* An emergency meeting of the Communist Party of Poland adjourns. Stanislaw Kania is reelected party first secretary while Edward Gierek and other former leaders are expelled over the current political situation in Poland.
July 21, 1981:
* Seven leaders of the countries Canada, France, Great Britain, Italy, Japan, the United States, and West Germany conclude a two-day meeting near Ottawa, Canada. Economic questions were given top priority because high U.S. interest rates are believed to be causing serious problems for other countries.
July 22, 1981:
* An Italian court finds Mehmet Ali Agca guilty of attempting to assassinate Pope John Paul II on May 13, 1981, and sentences him to life imprisonment.
* Chrysler Corporation reports that it earned $11.6 Million in the second quarter, its first profit since 1978.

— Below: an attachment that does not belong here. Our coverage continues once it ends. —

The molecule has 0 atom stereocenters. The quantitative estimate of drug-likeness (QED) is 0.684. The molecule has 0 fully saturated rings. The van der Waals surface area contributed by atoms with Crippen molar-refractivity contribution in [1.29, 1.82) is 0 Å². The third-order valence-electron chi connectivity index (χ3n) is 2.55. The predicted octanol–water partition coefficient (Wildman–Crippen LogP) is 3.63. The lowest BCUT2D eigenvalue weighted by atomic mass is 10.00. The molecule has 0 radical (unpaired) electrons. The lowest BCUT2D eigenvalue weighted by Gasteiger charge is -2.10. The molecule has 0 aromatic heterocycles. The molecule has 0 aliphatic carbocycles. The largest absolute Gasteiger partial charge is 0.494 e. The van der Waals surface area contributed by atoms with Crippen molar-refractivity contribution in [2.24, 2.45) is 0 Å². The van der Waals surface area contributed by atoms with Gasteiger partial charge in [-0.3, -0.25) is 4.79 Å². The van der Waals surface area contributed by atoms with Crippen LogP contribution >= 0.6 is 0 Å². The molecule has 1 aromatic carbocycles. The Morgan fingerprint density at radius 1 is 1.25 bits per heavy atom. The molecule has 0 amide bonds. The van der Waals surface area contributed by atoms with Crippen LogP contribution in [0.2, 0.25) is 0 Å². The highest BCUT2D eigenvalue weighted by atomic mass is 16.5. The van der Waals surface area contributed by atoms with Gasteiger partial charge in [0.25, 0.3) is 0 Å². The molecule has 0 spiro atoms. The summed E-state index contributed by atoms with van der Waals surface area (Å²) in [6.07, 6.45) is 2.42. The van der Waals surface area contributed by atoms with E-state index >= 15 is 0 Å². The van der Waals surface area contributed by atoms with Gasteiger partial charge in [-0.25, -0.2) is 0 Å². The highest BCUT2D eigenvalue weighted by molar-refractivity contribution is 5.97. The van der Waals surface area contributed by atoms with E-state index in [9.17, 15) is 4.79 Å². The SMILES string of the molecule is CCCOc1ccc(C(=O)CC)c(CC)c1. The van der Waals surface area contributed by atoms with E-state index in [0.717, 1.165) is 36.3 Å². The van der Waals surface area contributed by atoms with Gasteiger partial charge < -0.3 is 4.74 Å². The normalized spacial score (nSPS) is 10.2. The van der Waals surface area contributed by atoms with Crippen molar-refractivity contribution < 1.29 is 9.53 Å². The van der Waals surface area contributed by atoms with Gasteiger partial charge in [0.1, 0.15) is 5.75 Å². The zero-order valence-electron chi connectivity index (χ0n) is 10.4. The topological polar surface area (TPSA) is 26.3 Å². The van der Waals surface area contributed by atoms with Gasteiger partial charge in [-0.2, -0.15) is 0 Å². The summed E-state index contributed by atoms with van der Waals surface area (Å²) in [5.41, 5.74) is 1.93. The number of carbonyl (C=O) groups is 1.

July 23, 1981:
* Time Inc. announces that its newspaper "The Washington Star" will cease publication on August 7, 1981.
July 24, 1981:
* Israel and the PLO endorse cease-fire agreements, virtually ending combat along the Israel-Lebanon border.
* Future CED titles in widespread theatrical release: Arthur, Blow Out.
July 25, 1981:
* The International Whaling Commission, meeting in Brighton, England, approves a ban on the hunting of sperm whales except in an area of the Pacific Ocean near Japan.
* "Long Distance Voyager" by The Moody Blues becomes the No. 1 U.S. album.
The One That You Love by Air Supply becomes the No. 1 U.S. single.
July 26, 1981:
* A 15-foot-high wall of water rushes over Tanque Verde Falls northeast of Tucson, sweeping eight people to their deaths. The victims were enjoying sunny skies, unaware of the storm in the mountains that caused the flash flood.